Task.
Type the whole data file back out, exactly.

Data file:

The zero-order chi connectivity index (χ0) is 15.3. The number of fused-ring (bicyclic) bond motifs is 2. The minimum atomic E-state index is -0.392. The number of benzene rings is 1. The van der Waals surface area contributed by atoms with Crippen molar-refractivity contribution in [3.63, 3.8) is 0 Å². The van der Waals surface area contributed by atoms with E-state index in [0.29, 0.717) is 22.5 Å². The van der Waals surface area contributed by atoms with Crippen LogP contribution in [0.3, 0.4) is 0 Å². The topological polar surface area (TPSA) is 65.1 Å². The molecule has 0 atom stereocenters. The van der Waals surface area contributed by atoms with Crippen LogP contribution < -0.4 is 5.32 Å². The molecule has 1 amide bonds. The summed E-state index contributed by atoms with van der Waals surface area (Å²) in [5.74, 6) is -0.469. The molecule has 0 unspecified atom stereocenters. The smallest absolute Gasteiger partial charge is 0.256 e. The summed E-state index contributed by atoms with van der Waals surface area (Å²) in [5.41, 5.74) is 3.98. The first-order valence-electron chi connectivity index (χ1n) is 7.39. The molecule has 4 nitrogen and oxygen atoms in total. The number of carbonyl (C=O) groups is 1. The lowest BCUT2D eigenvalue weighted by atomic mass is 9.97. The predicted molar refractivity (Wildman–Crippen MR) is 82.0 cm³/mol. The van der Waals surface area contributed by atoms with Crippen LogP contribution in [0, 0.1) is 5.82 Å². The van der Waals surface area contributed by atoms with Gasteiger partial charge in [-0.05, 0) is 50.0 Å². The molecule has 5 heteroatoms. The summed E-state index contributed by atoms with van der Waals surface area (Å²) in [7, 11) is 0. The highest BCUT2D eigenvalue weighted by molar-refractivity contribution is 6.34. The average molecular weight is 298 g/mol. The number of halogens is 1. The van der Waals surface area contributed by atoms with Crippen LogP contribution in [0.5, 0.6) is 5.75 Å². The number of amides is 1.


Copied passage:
The zero-order chi connectivity index (χ0) is 15.3. The number of fused-ring (bicyclic) bond motifs is 2. The minimum atomic E-state index is -0.392. The number of benzene rings is 1. The van der Waals surface area contributed by atoms with Crippen molar-refractivity contribution in [3.63, 3.8) is 0 Å². The van der Waals surface area contributed by atoms with E-state index in [0.29, 0.717) is 22.5 Å². The van der Waals surface area contributed by atoms with Crippen LogP contribution in [0.3, 0.4) is 0 Å². The topological polar surface area (TPSA) is 65.1 Å². The molecule has 0 atom stereocenters. The van der Waals surface area contributed by atoms with Crippen LogP contribution < -0.4 is 5.32 Å². The molecule has 1 amide bonds. The summed E-state index contributed by atoms with van der Waals surface area (Å²) in [5.74, 6) is -0.469. The molecule has 0 unspecified atom stereocenters. The smallest absolute Gasteiger partial charge is 0.256 e. The summed E-state index contributed by atoms with van der Waals surface area (Å²) in [5.41, 5.74) is 3.98. The first-order valence-electron chi connectivity index (χ1n) is 7.39. The molecule has 4 nitrogen and oxygen atoms in total. The number of carbonyl (C=O) groups is 1. The lowest BCUT2D eigenvalue weighted by atomic mass is 9.97. The predicted molar refractivity (Wildman–Crippen MR) is 82.0 cm³/mol. The van der Waals surface area contributed by atoms with Crippen LogP contribution in [0, 0.1) is 5.82 Å². The van der Waals surface area contributed by atoms with Gasteiger partial charge in [-0.05, 0) is 50.0 Å². The molecule has 5 heteroatoms. The summed E-state index contributed by atoms with van der Waals surface area (Å²) in [7, 11) is 0. The highest BCUT2D eigenvalue weighted by molar-refractivity contribution is 6.34. The average molecular weight is 298 g/mol. The number of halogens is 1. The van der Waals surface area contributed by atoms with Crippen LogP contribution in [0.5, 0.6) is 5.75 Å². The number of amides is 1.